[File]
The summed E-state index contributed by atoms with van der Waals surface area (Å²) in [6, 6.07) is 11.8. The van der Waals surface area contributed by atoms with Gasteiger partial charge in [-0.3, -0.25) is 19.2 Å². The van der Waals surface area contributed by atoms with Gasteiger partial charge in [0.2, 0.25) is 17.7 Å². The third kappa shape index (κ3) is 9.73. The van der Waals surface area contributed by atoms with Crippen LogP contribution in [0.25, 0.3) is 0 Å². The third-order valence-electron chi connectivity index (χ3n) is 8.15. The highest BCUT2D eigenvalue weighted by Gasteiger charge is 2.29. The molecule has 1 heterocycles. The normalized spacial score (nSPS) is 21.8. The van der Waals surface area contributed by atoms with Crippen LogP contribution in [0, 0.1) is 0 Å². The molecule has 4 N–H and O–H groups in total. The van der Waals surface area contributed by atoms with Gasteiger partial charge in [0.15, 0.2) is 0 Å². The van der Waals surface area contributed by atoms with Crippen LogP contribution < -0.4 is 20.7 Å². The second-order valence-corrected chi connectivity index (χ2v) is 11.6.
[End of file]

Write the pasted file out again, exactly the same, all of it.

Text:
The summed E-state index contributed by atoms with van der Waals surface area (Å²) in [6, 6.07) is 11.8. The van der Waals surface area contributed by atoms with Gasteiger partial charge in [-0.3, -0.25) is 19.2 Å². The van der Waals surface area contributed by atoms with Gasteiger partial charge in [0.2, 0.25) is 17.7 Å². The third kappa shape index (κ3) is 9.73. The van der Waals surface area contributed by atoms with Crippen LogP contribution in [0.25, 0.3) is 0 Å². The third-order valence-electron chi connectivity index (χ3n) is 8.15. The highest BCUT2D eigenvalue weighted by Gasteiger charge is 2.29. The molecule has 1 heterocycles. The normalized spacial score (nSPS) is 21.8. The van der Waals surface area contributed by atoms with Crippen LogP contribution in [0, 0.1) is 0 Å². The molecule has 4 N–H and O–H groups in total. The van der Waals surface area contributed by atoms with Gasteiger partial charge in [0.15, 0.2) is 0 Å². The van der Waals surface area contributed by atoms with Crippen LogP contribution < -0.4 is 20.7 Å². The second-order valence-corrected chi connectivity index (χ2v) is 11.6.